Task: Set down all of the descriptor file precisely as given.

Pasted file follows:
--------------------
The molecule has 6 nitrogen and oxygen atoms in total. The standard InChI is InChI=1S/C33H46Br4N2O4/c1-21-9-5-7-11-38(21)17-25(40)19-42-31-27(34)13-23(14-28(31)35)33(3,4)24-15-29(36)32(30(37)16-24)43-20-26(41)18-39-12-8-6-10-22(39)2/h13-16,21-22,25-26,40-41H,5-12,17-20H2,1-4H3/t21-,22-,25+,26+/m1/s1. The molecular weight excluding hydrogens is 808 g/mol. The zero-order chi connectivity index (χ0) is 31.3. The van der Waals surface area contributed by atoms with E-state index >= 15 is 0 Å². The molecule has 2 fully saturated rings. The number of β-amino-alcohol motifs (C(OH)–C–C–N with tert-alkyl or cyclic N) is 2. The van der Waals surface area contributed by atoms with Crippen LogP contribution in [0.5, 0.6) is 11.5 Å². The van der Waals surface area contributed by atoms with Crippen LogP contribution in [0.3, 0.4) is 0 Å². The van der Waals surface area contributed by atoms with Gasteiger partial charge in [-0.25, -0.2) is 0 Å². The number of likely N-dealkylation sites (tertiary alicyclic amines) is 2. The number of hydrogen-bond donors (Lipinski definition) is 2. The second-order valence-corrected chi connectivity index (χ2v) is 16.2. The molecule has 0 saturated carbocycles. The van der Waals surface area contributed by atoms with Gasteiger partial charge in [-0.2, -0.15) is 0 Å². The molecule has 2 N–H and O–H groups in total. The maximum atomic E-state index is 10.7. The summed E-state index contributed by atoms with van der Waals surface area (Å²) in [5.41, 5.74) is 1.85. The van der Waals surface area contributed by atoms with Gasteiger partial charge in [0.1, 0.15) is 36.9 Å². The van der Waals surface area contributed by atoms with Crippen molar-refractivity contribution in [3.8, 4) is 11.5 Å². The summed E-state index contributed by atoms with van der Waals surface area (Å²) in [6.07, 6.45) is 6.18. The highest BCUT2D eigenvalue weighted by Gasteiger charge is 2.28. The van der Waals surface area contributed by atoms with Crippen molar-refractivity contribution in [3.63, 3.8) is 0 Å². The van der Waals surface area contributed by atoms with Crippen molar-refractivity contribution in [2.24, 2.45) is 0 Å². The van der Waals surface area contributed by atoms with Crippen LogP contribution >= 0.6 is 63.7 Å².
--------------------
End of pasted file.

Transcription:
The molecule has 6 nitrogen and oxygen atoms in total. The standard InChI is InChI=1S/C33H46Br4N2O4/c1-21-9-5-7-11-38(21)17-25(40)19-42-31-27(34)13-23(14-28(31)35)33(3,4)24-15-29(36)32(30(37)16-24)43-20-26(41)18-39-12-8-6-10-22(39)2/h13-16,21-22,25-26,40-41H,5-12,17-20H2,1-4H3/t21-,22-,25+,26+/m1/s1. The molecular weight excluding hydrogens is 808 g/mol. The zero-order chi connectivity index (χ0) is 31.3. The van der Waals surface area contributed by atoms with E-state index >= 15 is 0 Å². The molecule has 2 fully saturated rings. The number of β-amino-alcohol motifs (C(OH)–C–C–N with tert-alkyl or cyclic N) is 2. The van der Waals surface area contributed by atoms with Crippen LogP contribution in [0.5, 0.6) is 11.5 Å². The van der Waals surface area contributed by atoms with Crippen LogP contribution in [0.3, 0.4) is 0 Å². The van der Waals surface area contributed by atoms with Gasteiger partial charge in [-0.25, -0.2) is 0 Å². The number of likely N-dealkylation sites (tertiary alicyclic amines) is 2. The number of hydrogen-bond donors (Lipinski definition) is 2. The second-order valence-corrected chi connectivity index (χ2v) is 16.2. The molecule has 0 saturated carbocycles. The van der Waals surface area contributed by atoms with Gasteiger partial charge in [-0.2, -0.15) is 0 Å². The molecule has 2 N–H and O–H groups in total. The maximum atomic E-state index is 10.7. The summed E-state index contributed by atoms with van der Waals surface area (Å²) in [5.41, 5.74) is 1.85. The van der Waals surface area contributed by atoms with Gasteiger partial charge in [0.1, 0.15) is 36.9 Å². The van der Waals surface area contributed by atoms with Crippen molar-refractivity contribution in [3.8, 4) is 11.5 Å². The summed E-state index contributed by atoms with van der Waals surface area (Å²) in [6.07, 6.45) is 6.18. The highest BCUT2D eigenvalue weighted by Gasteiger charge is 2.28. The van der Waals surface area contributed by atoms with Crippen molar-refractivity contribution in [3.63, 3.8) is 0 Å². The van der Waals surface area contributed by atoms with Crippen molar-refractivity contribution in [2.24, 2.45) is 0 Å². The van der Waals surface area contributed by atoms with Crippen LogP contribution >= 0.6 is 63.7 Å².